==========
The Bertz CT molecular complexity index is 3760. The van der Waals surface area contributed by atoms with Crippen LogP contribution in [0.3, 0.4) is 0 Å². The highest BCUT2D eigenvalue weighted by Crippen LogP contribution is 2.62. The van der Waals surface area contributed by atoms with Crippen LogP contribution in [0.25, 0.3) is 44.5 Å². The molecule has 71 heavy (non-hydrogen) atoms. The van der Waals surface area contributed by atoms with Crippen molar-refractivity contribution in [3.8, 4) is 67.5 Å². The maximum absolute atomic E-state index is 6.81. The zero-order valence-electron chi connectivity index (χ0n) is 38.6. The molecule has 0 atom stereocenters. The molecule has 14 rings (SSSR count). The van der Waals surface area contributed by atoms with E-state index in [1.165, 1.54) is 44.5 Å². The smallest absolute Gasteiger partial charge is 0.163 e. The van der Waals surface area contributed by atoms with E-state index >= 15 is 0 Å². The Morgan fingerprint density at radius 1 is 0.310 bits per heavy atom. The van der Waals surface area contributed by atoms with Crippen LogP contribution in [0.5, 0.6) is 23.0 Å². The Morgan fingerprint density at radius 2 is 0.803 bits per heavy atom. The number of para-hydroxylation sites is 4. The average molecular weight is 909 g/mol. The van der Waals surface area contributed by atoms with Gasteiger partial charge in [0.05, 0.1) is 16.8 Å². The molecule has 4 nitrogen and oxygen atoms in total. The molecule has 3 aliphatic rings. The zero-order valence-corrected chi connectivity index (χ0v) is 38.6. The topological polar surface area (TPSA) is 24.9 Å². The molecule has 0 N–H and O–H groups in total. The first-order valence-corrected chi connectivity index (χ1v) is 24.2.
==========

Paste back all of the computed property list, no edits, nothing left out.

The Bertz CT molecular complexity index is 3760. The van der Waals surface area contributed by atoms with Crippen LogP contribution in [0.3, 0.4) is 0 Å². The highest BCUT2D eigenvalue weighted by Crippen LogP contribution is 2.62. The van der Waals surface area contributed by atoms with Crippen LogP contribution in [0.25, 0.3) is 44.5 Å². The molecule has 71 heavy (non-hydrogen) atoms. The van der Waals surface area contributed by atoms with Crippen molar-refractivity contribution in [3.8, 4) is 67.5 Å². The maximum absolute atomic E-state index is 6.81. The zero-order valence-electron chi connectivity index (χ0n) is 38.6. The molecule has 0 atom stereocenters. The molecule has 14 rings (SSSR count). The van der Waals surface area contributed by atoms with E-state index in [1.165, 1.54) is 44.5 Å². The smallest absolute Gasteiger partial charge is 0.163 e. The van der Waals surface area contributed by atoms with E-state index >= 15 is 0 Å². The Morgan fingerprint density at radius 1 is 0.310 bits per heavy atom. The van der Waals surface area contributed by atoms with Crippen LogP contribution in [0.5, 0.6) is 23.0 Å². The Morgan fingerprint density at radius 2 is 0.803 bits per heavy atom. The number of para-hydroxylation sites is 4. The average molecular weight is 909 g/mol. The van der Waals surface area contributed by atoms with Gasteiger partial charge in [0.05, 0.1) is 16.8 Å². The molecule has 4 nitrogen and oxygen atoms in total. The molecule has 3 aliphatic rings. The zero-order valence-corrected chi connectivity index (χ0v) is 38.6. The topological polar surface area (TPSA) is 24.9 Å². The molecule has 0 N–H and O–H groups in total. The first-order valence-corrected chi connectivity index (χ1v) is 24.2.